Avalon Advanced Materials Inc. has unveiled future plans for a new lithium-hydroxide processing facility on Lake Superior, with federal representatives in attendance.
Representatives from the Toronto-based lithium company were on site to greet Innovation, Science and Industry Minister Francois-Philippe Champagne and Thunder Bay-Superior North MP Patty Hajdu as well as Thunder Bay-Rainy River MP Marcus Powlowski at the former Abitibi pulp and paper mill property on Strathcona Avenue.
Previously Smurfit-Stone also operated at the site, but shuttered the mill in 2003, and the plant was subsequently demolished.
An office building and shipping-related amenities remain on the 154-hectare (383 acre) property.
“[Our] vision really [is] to be a key catalyst to invigorate the entire economy in Ontario,” said Avalon president Zeeshan Syed. “[From day one our goal has been] to accept lithium concentrates from a range of producers in the region. [We do have] a substantial amount of our own lithium deposits in the Kenora region. We have positioned that to be the initial feed, but we do believe it’s the story of lifting all boats. So, we’re really hopeful for future partnerships.”
In June, the company signed a binding term sheet with a Europe-based partner to expedite the development of its Northwestern Ontario lithium mineral assets, including the Separation Rapids project north of Kenora.
Syed noted that the company is looking for Ottawa’s help with some funding, solidify the supply chain and “bring value to the investments they’ve made in the downstream already”.
The company president also referenced the relationship with the provincial government.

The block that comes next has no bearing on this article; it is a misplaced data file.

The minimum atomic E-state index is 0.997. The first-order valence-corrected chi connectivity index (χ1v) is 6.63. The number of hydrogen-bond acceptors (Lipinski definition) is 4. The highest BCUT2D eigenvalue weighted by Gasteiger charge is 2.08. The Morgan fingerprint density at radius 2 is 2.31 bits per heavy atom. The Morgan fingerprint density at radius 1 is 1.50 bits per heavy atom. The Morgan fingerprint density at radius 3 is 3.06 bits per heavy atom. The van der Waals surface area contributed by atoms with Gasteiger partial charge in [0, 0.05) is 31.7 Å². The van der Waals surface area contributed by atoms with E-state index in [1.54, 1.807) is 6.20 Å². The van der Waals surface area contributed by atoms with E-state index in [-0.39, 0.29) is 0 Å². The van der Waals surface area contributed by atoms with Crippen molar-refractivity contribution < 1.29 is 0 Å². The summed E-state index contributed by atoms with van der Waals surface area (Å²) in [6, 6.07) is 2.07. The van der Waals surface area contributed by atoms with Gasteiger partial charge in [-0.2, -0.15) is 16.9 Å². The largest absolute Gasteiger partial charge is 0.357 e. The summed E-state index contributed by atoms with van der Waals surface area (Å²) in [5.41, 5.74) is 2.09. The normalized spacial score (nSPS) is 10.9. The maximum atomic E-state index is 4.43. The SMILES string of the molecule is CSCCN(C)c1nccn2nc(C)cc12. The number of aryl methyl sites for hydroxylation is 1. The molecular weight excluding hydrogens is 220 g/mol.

“Premier [Doug] Ford has done a great job, and [Minister Vic Fedeli] in particular have really waving Ontario’s flag around the world. They really took those initial steps to bring the downstream players to Ontario and they recognize the gap that’s there on establishing that midstream refining capacity,” Syed said. “We have been talking with Minister Fedeli, Minister [Greg] Rickford and Minister [George] Pirie. They are laser focused on achieving that objective.”
Although the company looks to redevelop an existing site in Thunder Bay, one ongoing proponent is consulting with the Indigenous population, which Syed stressed is happening.
“I have a very good line of communication with Fort William First Nation Chief Michele Solomon, [that said] there [are] going to be difficult days and difficult conversations regarding any industrial project of this scale. I’m not going to stand here and pretend that it’s going to be an easy process,” Syed said.
“Part of my early communication with Chief Solomon is exactly that; We’ll come to council. We’re going to be very transparent from day one. For Avalon, it’s really about the environmental stewardship and making sure we put a premium on innovative process technology.”
Hajdu will also be keeping an eye on conversations between the company and Indigenous leaders.
“My expectation would be that any company that’s at the scale of Avalon would want to be working with indigenous partners to make sure that there is a good relationship,” she said.
Early estimates indicate that the facility could be erected in early 2028 at a cost of just over $1.1 billion.
The company is also predicting the creation of approximately five hundred jobs both in Thunder Bay and in Kenora.
Powlowski feels this initiative is taking advantage of the minerals in Northern Ontario.
“This is a global race, and there are other countries that are trying to do the same things and get their lithium to markets and to refine the lithium to make those batteries,” he told reporters. “We here in Northern Ontario want to benefit from it, not just from the mining, but to be able to do some of the refining and be part of the process of building electric cars. So, this presents a tremendous opportunity for us.”
Champagne stressed that the Strathcona Avenue site has a number of advantages for expediting things forward.
“You [already] have all the utilities, electricity, gas [and] a deep sea [that is ready] to make sure you can bring the products to the market,” Champagne said. “Honestly, if I look at [possible] sites in Canada, I would say this is one of the most promising I’ve ever seen in terms of the possibilities.”
There are no lithium processing facilities in Ontario, forcing most of the leading lithium exploration companies in the northwest to search for funding for both mine development and the processing plant.